1986 is a monumentally important year in American history. Not because the Giants won The Superbowl for the first time or because The Mets won The World Series for the last time, though those are both significant and arguably historic near-unique events. Actually, 1986 is politically significant for granting the last group of unenfranchised Americans the right to cast their vote and have their voice heard “across the high seas of this democracy.”
In 1870, blacks were given the right to vote through the fifteenth amendment, prohibiting denial of voting rights based on “race, color, or previous condition of servitude.” In 1920, Women won their political voices with the nineteenth amendment stating: “The right of citizens of the United States to vote shall not be denied or abridged by the United States or by any State on account of sex.” And in 1986, President Ronald Wilson Reagan helped to enfranchise the last political margin of American citizenry by signing into law the Uniformed and Overseas Citizens Absentee Voting Act, enabling those of us who are living abroad but still deeply and passionately connected to our homeland to cast our vote and help decide our next commander-in-chief.
Absentee voting has a funny sound to it, as though us expats are controlling America by proxy like some strange Castle Rackrent scenario, which is charming, romantic, and less officious than the reality of the whole process of voting from abroad. Though I was eight at the time that it was enacted and probably cared more about Dwight Gooden and Phil Simms than any dreamy notions of crossing the Atlantic, now more than ever, I hold dear my right to cast my voice into the national discourse and use what power I can to shape history. Now that my home state of Pennsylvania was one of the last to end the retrograde, Jim Crow era voter ID laws controversy (Texas actually beat us. I mean, no offence Texas, but where was The City of Brotherly Love there? Where was Warhol’s working class Pittsburgh, huh?) we can get down to the business of doing just that.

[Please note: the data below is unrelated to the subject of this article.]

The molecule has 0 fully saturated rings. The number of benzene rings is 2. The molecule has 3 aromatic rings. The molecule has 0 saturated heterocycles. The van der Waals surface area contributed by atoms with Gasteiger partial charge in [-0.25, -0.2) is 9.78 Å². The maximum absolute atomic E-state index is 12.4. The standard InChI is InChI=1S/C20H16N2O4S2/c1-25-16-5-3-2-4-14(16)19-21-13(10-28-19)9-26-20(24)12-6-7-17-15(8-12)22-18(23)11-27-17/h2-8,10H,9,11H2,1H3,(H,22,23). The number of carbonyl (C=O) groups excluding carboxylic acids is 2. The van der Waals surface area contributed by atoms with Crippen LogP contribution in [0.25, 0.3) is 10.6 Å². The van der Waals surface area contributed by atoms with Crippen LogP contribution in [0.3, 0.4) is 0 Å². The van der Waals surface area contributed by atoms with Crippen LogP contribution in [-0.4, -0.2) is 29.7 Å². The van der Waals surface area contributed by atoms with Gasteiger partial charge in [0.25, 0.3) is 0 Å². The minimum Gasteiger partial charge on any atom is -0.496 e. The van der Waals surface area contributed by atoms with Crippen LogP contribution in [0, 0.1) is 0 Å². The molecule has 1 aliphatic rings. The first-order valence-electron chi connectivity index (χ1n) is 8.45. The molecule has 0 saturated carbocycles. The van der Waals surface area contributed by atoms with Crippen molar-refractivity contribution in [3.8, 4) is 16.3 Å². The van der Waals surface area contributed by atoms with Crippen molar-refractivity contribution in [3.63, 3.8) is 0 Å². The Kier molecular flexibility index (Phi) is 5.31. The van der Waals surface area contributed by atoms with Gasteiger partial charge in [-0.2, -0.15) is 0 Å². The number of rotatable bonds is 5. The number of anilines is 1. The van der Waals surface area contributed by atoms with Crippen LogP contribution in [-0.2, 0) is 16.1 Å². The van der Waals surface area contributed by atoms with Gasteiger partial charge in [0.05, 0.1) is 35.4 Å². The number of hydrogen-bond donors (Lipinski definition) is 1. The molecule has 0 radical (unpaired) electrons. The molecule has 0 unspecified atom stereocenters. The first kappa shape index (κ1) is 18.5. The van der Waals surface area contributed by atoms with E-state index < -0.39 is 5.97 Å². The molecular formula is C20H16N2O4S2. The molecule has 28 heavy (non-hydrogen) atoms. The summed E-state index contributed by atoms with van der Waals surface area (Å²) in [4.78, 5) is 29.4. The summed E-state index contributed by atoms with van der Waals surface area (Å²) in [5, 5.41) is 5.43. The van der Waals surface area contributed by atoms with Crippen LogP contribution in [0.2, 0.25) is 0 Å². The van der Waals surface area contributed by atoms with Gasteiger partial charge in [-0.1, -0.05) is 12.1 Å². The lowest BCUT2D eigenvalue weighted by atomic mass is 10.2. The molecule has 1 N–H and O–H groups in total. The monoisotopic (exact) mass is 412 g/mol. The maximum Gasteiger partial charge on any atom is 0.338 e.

Whether you are a Democrat, Republican, or none of the above, you know from recent history that every vote counts and that it can come down to several hundred or indeed, a count from overseas votes. For many states, there is still plenty of time for you to cast yours. Here’s how.
1. Go to the very useful and informative website Votefromabroad.org.
2. Follow their very easy step-by-step process to request a ballot.
3. Print out your ballot request form at the end.
4. Mail your ballot request into your local municipality and wait for your ballot, which you also have to send in for it to count. You can’t just enjoy the fun of counting all the presidential candidates we never hear about (N.B. this post will be updated. It really is a lot of fun) without standing up to be counted.
5. And that’s it. Democracy in action. The long arm of liberty reaching across the Atlantic or the Pacific or from parts unknown to cast a lot in that great and wonderful collection of voices we call America. It’s our right and responsibility. Vote.
For information on various states’ deadlines as far as ballot request and reception are concerned click here. For other information and resources, go to the Democrats Abroad website here. In the spirit of equal time, Republicans please click here.